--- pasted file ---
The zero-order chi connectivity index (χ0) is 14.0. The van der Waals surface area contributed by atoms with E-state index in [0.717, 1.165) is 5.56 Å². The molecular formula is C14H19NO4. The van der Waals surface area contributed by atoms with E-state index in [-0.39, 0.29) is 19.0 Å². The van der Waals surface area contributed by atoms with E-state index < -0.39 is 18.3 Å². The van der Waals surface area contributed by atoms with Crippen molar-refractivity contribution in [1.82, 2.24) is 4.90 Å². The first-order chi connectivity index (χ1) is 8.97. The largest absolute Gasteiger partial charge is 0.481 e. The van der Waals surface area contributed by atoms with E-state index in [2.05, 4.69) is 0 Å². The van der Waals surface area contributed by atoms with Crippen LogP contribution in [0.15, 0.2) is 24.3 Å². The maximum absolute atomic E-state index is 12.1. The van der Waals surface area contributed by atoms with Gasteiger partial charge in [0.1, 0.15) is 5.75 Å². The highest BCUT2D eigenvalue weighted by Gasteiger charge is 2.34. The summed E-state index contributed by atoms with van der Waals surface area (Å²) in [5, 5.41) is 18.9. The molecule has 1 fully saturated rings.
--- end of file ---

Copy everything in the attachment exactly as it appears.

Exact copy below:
The zero-order chi connectivity index (χ0) is 14.0. The van der Waals surface area contributed by atoms with E-state index in [0.717, 1.165) is 5.56 Å². The molecular formula is C14H19NO4. The van der Waals surface area contributed by atoms with E-state index in [-0.39, 0.29) is 19.0 Å². The van der Waals surface area contributed by atoms with E-state index < -0.39 is 18.3 Å². The van der Waals surface area contributed by atoms with Crippen molar-refractivity contribution in [1.82, 2.24) is 4.90 Å². The first-order chi connectivity index (χ1) is 8.97. The largest absolute Gasteiger partial charge is 0.481 e. The van der Waals surface area contributed by atoms with E-state index in [2.05, 4.69) is 0 Å². The van der Waals surface area contributed by atoms with Crippen LogP contribution in [0.15, 0.2) is 24.3 Å². The maximum absolute atomic E-state index is 12.1. The van der Waals surface area contributed by atoms with Gasteiger partial charge in [0.1, 0.15) is 5.75 Å². The highest BCUT2D eigenvalue weighted by Gasteiger charge is 2.34. The summed E-state index contributed by atoms with van der Waals surface area (Å²) in [5, 5.41) is 18.9. The molecule has 1 fully saturated rings.